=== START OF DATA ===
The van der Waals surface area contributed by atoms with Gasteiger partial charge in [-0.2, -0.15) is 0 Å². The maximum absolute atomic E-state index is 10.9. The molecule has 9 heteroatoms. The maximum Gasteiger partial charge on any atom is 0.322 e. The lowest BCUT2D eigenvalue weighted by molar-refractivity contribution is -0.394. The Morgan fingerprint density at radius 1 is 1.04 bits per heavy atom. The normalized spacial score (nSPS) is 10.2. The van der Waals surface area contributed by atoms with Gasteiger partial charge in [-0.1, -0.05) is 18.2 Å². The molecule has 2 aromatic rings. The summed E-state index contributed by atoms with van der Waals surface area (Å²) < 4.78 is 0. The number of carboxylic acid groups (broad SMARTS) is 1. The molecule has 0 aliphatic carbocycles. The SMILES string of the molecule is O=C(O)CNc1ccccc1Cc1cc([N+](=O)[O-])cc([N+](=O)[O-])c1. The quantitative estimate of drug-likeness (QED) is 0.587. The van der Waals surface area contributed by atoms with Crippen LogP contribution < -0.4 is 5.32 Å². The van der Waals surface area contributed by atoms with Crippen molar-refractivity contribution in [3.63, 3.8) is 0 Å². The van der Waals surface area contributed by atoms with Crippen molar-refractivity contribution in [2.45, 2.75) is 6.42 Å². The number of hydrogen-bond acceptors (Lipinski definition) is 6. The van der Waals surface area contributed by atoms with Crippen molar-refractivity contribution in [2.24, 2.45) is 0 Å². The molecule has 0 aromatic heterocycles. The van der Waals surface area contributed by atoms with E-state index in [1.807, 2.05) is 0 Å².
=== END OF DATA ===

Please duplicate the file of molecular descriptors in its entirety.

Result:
The van der Waals surface area contributed by atoms with Gasteiger partial charge in [-0.2, -0.15) is 0 Å². The maximum absolute atomic E-state index is 10.9. The molecule has 9 heteroatoms. The maximum Gasteiger partial charge on any atom is 0.322 e. The lowest BCUT2D eigenvalue weighted by molar-refractivity contribution is -0.394. The Morgan fingerprint density at radius 1 is 1.04 bits per heavy atom. The normalized spacial score (nSPS) is 10.2. The van der Waals surface area contributed by atoms with Gasteiger partial charge in [-0.1, -0.05) is 18.2 Å². The molecule has 2 aromatic rings. The summed E-state index contributed by atoms with van der Waals surface area (Å²) < 4.78 is 0. The number of carboxylic acid groups (broad SMARTS) is 1. The molecule has 0 aliphatic carbocycles. The SMILES string of the molecule is O=C(O)CNc1ccccc1Cc1cc([N+](=O)[O-])cc([N+](=O)[O-])c1. The quantitative estimate of drug-likeness (QED) is 0.587. The van der Waals surface area contributed by atoms with Crippen LogP contribution < -0.4 is 5.32 Å². The van der Waals surface area contributed by atoms with Crippen molar-refractivity contribution in [3.63, 3.8) is 0 Å². The van der Waals surface area contributed by atoms with Crippen molar-refractivity contribution in [2.45, 2.75) is 6.42 Å². The number of hydrogen-bond acceptors (Lipinski definition) is 6. The van der Waals surface area contributed by atoms with Crippen molar-refractivity contribution in [2.24, 2.45) is 0 Å². The molecule has 0 aromatic heterocycles. The van der Waals surface area contributed by atoms with E-state index in [1.807, 2.05) is 0 Å².